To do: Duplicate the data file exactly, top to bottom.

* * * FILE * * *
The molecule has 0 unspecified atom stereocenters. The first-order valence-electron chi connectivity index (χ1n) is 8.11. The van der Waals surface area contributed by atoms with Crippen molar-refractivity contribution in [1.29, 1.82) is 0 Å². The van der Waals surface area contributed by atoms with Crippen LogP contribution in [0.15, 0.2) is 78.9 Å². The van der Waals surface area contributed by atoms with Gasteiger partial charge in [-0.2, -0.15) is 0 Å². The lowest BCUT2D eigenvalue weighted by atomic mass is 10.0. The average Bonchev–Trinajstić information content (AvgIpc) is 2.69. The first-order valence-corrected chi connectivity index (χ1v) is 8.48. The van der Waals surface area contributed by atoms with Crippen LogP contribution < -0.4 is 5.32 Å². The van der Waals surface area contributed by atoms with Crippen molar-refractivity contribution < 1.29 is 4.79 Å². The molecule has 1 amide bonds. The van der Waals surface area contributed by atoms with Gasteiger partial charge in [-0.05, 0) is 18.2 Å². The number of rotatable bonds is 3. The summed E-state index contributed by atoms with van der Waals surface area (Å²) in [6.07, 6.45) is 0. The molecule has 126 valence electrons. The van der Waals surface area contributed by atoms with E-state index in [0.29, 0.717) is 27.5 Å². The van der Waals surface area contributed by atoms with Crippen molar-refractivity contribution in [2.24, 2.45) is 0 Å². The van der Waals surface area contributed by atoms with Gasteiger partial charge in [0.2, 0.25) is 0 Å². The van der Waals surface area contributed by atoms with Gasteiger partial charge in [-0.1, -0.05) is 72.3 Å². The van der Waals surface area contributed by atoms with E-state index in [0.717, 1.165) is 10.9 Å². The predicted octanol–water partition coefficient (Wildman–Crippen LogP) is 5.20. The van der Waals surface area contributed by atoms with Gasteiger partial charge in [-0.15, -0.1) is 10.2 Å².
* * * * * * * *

The molecule has 0 unspecified atom stereocenters. The first-order valence-electron chi connectivity index (χ1n) is 8.11. The van der Waals surface area contributed by atoms with Crippen molar-refractivity contribution in [1.29, 1.82) is 0 Å². The van der Waals surface area contributed by atoms with Crippen LogP contribution in [0.15, 0.2) is 78.9 Å². The van der Waals surface area contributed by atoms with Gasteiger partial charge in [-0.2, -0.15) is 0 Å². The lowest BCUT2D eigenvalue weighted by atomic mass is 10.0. The average Bonchev–Trinajstić information content (AvgIpc) is 2.69. The first-order valence-corrected chi connectivity index (χ1v) is 8.48. The van der Waals surface area contributed by atoms with Crippen LogP contribution < -0.4 is 5.32 Å². The van der Waals surface area contributed by atoms with Crippen molar-refractivity contribution < 1.29 is 4.79 Å². The molecule has 1 amide bonds. The van der Waals surface area contributed by atoms with Gasteiger partial charge in [-0.05, 0) is 18.2 Å². The number of rotatable bonds is 3. The summed E-state index contributed by atoms with van der Waals surface area (Å²) in [6.07, 6.45) is 0. The molecule has 126 valence electrons. The van der Waals surface area contributed by atoms with E-state index in [0.29, 0.717) is 27.5 Å². The van der Waals surface area contributed by atoms with Crippen molar-refractivity contribution in [2.24, 2.45) is 0 Å². The van der Waals surface area contributed by atoms with Gasteiger partial charge in [0.2, 0.25) is 0 Å². The van der Waals surface area contributed by atoms with Gasteiger partial charge in [-0.1, -0.05) is 72.3 Å². The van der Waals surface area contributed by atoms with E-state index in [0.717, 1.165) is 10.9 Å². The predicted octanol–water partition coefficient (Wildman–Crippen LogP) is 5.20. The van der Waals surface area contributed by atoms with Gasteiger partial charge in [-0.15, -0.1) is 10.2 Å².